There are two types of diabetes, but diabetes mellitus is the one most commonly seen in dogs and cats. The other type, diabetes insipidus, is very rarely seen in pets. With diabetes mellitus, there is either a lack of insulin (a hormone normally produced by the pancreas), or the body’s cells become resistant to insulin. In either case, glucose can’t be absorbed into the body.
This has two effects – firstly the body becomes starved of the sugars it normally converts into energy, so it starts to break down fat and protein in the body instead. Secondly, the unused sugars build up in the bloodstream until the kidneys can no longer cope, and this spills over into the urine. This takes a lot of fluid, so the body can quickly become dehydrated.
These two problems result in the most common signs of diabetes: weight-loss despite a ravenous appetite, increased thirst and excessive urination. Other signs can include urinary infections, cataracts and muscle wastage. If left untreated it can result in vomiting, depression, kidney failure, blindness, coma and can eventually be fatal.
Any owner noticing these signs in their pet should make an appointment with their vet. This is important as these problems can be caused by a number of medical conditions, so it is important to get a correct diagnosis. Diabetes is usually confirmed by testing for glucose levels in the urine and blood.
If your pet is diagnosed with diabetes your vet will discuss the various treatment options with you. These may involve daily insulin injections, carefully controlling and monitoring your pet’s diet and giving your pet regular, appropriate exercise. Some owners are nervous about the thought of administering insulin injections to their pet, but with training and support from their vet and vet nurse, most quickly become confident at doing this.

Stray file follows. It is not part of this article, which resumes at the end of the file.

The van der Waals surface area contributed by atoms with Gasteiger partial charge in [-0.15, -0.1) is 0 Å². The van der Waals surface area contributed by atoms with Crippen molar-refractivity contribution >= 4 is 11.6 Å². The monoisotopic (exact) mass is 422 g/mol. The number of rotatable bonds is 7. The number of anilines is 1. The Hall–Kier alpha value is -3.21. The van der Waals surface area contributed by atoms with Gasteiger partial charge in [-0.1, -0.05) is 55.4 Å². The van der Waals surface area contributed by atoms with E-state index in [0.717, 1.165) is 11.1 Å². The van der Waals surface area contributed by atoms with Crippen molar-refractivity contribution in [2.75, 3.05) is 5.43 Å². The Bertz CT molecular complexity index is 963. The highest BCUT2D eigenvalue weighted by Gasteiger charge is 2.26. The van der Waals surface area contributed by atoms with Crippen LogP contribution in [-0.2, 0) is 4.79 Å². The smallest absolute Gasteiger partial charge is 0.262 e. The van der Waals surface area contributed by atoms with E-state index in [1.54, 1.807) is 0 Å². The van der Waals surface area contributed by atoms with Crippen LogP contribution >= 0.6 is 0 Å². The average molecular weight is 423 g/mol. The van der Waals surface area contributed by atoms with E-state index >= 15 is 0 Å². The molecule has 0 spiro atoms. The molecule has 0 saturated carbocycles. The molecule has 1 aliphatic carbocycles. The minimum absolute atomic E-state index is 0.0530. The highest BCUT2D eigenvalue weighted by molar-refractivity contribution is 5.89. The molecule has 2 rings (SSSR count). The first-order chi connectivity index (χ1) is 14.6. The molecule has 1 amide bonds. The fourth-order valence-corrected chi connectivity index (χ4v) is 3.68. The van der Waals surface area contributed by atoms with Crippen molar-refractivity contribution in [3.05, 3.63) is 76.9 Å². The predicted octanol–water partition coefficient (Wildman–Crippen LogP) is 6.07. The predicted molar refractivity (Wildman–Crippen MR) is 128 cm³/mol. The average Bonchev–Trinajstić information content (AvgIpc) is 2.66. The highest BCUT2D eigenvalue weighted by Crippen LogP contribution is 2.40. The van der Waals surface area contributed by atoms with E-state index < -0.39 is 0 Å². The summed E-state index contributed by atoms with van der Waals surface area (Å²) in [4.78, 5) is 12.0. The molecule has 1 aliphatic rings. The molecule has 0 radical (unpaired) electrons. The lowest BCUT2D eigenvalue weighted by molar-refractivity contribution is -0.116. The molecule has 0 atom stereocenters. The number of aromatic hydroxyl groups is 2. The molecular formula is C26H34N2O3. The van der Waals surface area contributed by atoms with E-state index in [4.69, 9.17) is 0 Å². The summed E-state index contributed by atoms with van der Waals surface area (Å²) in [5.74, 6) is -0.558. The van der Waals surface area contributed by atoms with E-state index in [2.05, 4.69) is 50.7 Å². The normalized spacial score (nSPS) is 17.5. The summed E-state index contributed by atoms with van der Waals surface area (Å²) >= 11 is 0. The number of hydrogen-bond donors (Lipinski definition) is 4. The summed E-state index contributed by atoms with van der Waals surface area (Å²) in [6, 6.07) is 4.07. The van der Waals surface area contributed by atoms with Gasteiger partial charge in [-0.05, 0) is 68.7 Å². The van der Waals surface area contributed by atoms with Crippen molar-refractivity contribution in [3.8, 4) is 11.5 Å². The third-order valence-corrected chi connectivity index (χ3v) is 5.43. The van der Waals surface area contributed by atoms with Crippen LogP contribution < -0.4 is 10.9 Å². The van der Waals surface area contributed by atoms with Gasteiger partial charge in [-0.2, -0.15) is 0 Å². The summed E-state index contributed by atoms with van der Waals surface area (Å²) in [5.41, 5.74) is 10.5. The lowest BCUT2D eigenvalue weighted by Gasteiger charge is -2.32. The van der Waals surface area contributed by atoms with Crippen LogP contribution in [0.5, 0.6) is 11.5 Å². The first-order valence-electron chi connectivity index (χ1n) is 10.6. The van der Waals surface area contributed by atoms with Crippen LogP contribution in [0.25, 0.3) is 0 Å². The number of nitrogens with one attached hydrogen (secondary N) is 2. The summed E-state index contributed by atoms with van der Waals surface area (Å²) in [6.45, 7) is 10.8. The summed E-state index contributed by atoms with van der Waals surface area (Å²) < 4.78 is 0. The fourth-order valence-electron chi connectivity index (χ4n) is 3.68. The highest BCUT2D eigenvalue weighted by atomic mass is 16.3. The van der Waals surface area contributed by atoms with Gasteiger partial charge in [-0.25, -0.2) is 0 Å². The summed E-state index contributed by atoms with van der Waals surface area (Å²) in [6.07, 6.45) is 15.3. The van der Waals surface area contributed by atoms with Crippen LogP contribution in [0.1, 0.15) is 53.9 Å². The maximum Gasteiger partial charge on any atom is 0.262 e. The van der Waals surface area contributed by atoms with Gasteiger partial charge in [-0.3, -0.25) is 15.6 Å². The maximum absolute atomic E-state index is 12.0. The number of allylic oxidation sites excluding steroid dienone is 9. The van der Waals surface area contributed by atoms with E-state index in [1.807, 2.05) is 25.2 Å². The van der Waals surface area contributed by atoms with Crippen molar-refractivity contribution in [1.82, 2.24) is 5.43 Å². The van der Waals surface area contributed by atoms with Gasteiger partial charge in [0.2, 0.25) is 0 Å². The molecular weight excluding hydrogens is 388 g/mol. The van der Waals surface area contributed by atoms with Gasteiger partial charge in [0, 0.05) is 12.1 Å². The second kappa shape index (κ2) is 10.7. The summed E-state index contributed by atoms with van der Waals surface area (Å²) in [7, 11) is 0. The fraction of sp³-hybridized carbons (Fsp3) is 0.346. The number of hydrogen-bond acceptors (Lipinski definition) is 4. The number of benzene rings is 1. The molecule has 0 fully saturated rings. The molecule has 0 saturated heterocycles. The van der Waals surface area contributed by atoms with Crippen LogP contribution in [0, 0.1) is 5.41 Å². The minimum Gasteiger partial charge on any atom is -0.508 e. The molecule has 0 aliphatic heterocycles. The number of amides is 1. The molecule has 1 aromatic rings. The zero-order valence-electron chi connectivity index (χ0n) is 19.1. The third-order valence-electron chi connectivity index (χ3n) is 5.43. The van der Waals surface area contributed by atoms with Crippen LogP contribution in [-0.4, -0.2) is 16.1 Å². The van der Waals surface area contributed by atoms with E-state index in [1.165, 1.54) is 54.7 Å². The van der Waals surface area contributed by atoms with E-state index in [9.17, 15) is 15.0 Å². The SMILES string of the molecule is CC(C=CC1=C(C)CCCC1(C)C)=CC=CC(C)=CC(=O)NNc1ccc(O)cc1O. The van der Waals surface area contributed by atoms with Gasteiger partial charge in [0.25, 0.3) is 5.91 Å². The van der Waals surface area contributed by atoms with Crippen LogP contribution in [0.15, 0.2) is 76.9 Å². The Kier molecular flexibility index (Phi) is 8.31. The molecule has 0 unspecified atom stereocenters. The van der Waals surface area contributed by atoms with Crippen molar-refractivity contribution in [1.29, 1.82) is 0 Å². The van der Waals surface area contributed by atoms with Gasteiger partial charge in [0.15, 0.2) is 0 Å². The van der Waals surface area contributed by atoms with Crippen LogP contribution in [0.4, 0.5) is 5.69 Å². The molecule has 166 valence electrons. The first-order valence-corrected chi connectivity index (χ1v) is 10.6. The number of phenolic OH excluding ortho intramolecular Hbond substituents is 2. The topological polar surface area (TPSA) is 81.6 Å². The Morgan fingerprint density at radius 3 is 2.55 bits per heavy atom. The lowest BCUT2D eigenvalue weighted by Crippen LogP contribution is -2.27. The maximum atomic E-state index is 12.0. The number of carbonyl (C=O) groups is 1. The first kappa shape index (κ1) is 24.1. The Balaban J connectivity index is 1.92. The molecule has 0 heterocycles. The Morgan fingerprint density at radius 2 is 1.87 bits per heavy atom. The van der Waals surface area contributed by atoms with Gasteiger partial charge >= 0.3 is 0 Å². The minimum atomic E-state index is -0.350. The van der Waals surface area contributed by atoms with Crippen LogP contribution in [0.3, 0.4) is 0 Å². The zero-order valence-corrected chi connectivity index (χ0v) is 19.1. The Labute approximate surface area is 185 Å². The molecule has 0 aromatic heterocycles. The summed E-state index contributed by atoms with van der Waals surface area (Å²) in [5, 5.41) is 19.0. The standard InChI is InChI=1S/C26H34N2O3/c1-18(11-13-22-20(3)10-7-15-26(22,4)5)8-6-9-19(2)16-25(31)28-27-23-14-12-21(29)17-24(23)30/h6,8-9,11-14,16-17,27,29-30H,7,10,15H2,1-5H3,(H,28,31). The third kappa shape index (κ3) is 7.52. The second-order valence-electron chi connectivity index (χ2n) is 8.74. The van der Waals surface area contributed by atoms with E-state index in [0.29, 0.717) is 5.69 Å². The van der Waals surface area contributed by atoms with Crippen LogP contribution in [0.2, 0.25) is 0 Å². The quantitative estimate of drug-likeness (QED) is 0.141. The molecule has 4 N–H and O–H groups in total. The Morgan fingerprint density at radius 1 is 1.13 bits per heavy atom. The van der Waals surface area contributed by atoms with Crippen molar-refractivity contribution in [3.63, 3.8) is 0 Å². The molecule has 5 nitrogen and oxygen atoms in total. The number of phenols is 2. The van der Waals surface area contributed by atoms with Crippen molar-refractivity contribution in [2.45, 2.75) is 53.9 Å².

It is much better to try to prevent diabetes than have to treat it for the rest of your pet’s life. Being overweight or obese greatly increases the risk of developing diabetes mellitus – for example, an overweight cat is three times more likely to develop diabetes, so keeping your pet’s weight healthy is essential for reducing the risk of this disease.
Recognising the signs of diabetes and getting your pet health-checked by your vet if you suspect a problem is essential, and keeping your pet at a healthy weight is a vital part of prevention. Managing a pet’s diabetes may seem a little daunting at first, but with regular check-ups and advice from your vet, this illness can be very successfully controlled, allowing your pet to maintain a good quality of life. For more information on pet health, visit www.pdsa.org.uk/pethealth.